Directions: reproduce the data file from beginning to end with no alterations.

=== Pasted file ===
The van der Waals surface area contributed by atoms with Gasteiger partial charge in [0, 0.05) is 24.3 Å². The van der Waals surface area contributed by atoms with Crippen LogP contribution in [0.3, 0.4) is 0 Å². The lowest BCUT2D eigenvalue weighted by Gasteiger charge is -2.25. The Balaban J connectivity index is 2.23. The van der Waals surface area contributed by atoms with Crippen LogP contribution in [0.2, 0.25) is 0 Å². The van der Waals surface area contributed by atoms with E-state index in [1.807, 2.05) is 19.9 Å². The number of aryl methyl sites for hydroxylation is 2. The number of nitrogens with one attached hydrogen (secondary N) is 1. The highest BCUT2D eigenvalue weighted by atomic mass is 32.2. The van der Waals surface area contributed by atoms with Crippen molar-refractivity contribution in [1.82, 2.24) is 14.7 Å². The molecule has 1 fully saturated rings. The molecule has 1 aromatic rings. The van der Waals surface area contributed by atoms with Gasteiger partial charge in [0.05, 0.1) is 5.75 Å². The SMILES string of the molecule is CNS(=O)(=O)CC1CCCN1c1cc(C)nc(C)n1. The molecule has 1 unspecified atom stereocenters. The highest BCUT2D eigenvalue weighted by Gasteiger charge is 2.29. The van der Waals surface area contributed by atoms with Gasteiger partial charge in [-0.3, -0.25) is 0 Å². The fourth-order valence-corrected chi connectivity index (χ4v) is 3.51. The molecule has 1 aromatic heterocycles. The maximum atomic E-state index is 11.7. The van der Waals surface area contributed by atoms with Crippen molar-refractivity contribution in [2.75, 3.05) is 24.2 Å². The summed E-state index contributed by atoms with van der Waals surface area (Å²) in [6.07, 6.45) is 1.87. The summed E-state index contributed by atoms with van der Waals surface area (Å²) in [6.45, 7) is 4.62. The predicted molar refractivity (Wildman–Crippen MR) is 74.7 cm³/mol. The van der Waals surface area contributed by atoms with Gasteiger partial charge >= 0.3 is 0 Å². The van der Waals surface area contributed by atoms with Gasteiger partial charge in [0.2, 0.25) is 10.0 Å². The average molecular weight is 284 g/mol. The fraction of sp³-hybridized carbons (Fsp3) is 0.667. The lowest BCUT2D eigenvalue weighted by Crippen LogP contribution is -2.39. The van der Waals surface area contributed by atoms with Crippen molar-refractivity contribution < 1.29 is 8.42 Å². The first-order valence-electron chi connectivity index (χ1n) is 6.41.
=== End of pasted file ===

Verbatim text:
The van der Waals surface area contributed by atoms with Gasteiger partial charge in [0, 0.05) is 24.3 Å². The van der Waals surface area contributed by atoms with Crippen LogP contribution in [0.3, 0.4) is 0 Å². The lowest BCUT2D eigenvalue weighted by Gasteiger charge is -2.25. The Balaban J connectivity index is 2.23. The van der Waals surface area contributed by atoms with Crippen LogP contribution in [0.2, 0.25) is 0 Å². The van der Waals surface area contributed by atoms with E-state index in [1.807, 2.05) is 19.9 Å². The number of aryl methyl sites for hydroxylation is 2. The number of nitrogens with one attached hydrogen (secondary N) is 1. The highest BCUT2D eigenvalue weighted by atomic mass is 32.2. The van der Waals surface area contributed by atoms with Crippen molar-refractivity contribution in [1.82, 2.24) is 14.7 Å². The molecule has 1 fully saturated rings. The molecule has 1 aromatic rings. The van der Waals surface area contributed by atoms with Gasteiger partial charge in [0.05, 0.1) is 5.75 Å². The SMILES string of the molecule is CNS(=O)(=O)CC1CCCN1c1cc(C)nc(C)n1. The molecule has 1 unspecified atom stereocenters. The highest BCUT2D eigenvalue weighted by Gasteiger charge is 2.29. The van der Waals surface area contributed by atoms with Gasteiger partial charge in [-0.3, -0.25) is 0 Å². The fourth-order valence-corrected chi connectivity index (χ4v) is 3.51. The molecule has 1 aromatic heterocycles. The maximum atomic E-state index is 11.7. The van der Waals surface area contributed by atoms with Crippen molar-refractivity contribution in [2.75, 3.05) is 24.2 Å². The summed E-state index contributed by atoms with van der Waals surface area (Å²) in [6.07, 6.45) is 1.87. The summed E-state index contributed by atoms with van der Waals surface area (Å²) in [6.45, 7) is 4.62. The predicted molar refractivity (Wildman–Crippen MR) is 74.7 cm³/mol. The van der Waals surface area contributed by atoms with Gasteiger partial charge >= 0.3 is 0 Å². The van der Waals surface area contributed by atoms with Gasteiger partial charge in [0.2, 0.25) is 10.0 Å². The average molecular weight is 284 g/mol. The fraction of sp³-hybridized carbons (Fsp3) is 0.667. The lowest BCUT2D eigenvalue weighted by Crippen LogP contribution is -2.39. The van der Waals surface area contributed by atoms with Crippen molar-refractivity contribution < 1.29 is 8.42 Å². The first-order valence-electron chi connectivity index (χ1n) is 6.41.